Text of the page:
That was really powerful. There was only 72 hours between the LifePlan and the StratPlan. He was still riding high on the LifePlan wave. It was intense, but immediately I realized how much I wanted to attend the LifePlan.”

You came down and did your LifePlan. What was that experience like for you?

“What was it like? It was probably, other than the birth of my daughter, as far as a 48 hour period goes, it was the most powerful 48 hours that I have had in my life. It was just so eye-opening and beneficial for me.

To be honest, it’s been about 10 months, and the longer I am away from it, the more impact it has had. It allowed me to really start to put into place some of the things that I learned.”

What would you say was the most profound thing that you learned in that process?

“There are a lot of things I learned in that process. For me, the thing that was hardest, that we spent 2 hours of you drilling into my head one morning was that I’m not responsible for other people’s well-being.

That was a hard one for me to get my head wrapped around. That took a while. My number one talent that we identified is a happiness transfer agent, conducting people on the happiness train. :-) I was able to acknowledge that that’s a real strength. I had never really looked at it that way.”

A strength because you are talented at it. It’s something that you do great! Pre-LifePlan, would you say that’s where you got self-worth?

“Yeah, it was very much a burden that I put on myself. I felt I had to make other people happy, or bringing them forward, or that it was my responsibility. It’s shaped a lot of areas in my life.”

Are you still able to use that talent now in a different way?

“I get to embrace it for what it is and not feel that it’s my responsibility. I have a brother in the business. I don’t feel like it’s my responsibility to make him happy, or to make him feel a different way. I have an impact on that, but it’s not my responsibility.”

What would happen pre-LifePlan when you were trying to make people happy, or make a person happy and it just wasn’t working? How would you feel and what would tell yourself?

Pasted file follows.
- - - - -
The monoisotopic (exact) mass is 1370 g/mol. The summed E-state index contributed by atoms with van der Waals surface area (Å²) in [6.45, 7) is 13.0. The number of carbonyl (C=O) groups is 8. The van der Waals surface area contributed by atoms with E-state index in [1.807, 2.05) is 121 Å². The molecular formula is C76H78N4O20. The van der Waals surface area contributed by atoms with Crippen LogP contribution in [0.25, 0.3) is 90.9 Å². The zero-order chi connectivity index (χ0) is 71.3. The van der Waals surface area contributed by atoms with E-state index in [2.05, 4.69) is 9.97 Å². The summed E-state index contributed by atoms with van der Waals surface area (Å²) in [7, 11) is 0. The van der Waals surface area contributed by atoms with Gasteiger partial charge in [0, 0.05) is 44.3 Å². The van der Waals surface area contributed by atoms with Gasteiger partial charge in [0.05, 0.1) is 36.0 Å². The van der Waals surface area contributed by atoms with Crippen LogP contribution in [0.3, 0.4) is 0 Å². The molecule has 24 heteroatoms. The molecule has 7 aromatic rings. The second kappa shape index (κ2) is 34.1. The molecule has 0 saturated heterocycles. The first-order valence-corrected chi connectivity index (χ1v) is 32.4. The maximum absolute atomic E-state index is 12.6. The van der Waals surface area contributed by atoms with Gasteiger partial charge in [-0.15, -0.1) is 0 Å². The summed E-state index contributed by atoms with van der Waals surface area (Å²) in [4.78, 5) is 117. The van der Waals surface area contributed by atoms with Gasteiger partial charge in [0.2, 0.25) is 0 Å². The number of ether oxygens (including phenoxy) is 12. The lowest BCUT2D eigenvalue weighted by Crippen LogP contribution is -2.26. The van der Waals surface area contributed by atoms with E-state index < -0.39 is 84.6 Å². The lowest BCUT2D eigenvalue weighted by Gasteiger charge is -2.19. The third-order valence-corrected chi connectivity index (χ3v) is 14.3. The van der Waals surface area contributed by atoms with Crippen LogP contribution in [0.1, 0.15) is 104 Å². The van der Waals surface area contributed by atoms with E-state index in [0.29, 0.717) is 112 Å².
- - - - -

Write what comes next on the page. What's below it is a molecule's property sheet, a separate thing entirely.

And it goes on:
“I don’t have a lot of negatives when you look at the things that put the brakes on, but that would be one of them. I felt like I had to bring someone out. Number 1, sometimes they just don’t want to be.

Number 2, it’s just not healthy how much energy I invest in trying to do that. I can’t say it was a conscious thing, but it was something that would really weigh on me. It created a lot of stress in my life.”

What other things were profound for you in the process?

“I always knew I didn’t have physical boundaries. I didn’t know that I didn’t have emotional boundaries. It ties in with that responsibility, that sense of responsibility that I had for other people’s well-being.  

I had zero boundaries in my life, and it also created a lot of stress. I’m a high D/I personality. My wife is a 99 S/C, polar opposites. My need to just do things that other people ask to make other people happy and to do whatever, created a lot of stress in our relationship.

The understanding and the ability for me to process and say, “Do I want to do something? How is that going to impact my real goals, which are, my family and my spirituality, and the other things in my life? Is this something I have to say yes to?”

It brought stress to your marriage, your relationship because would you say that you were a people-pleaser?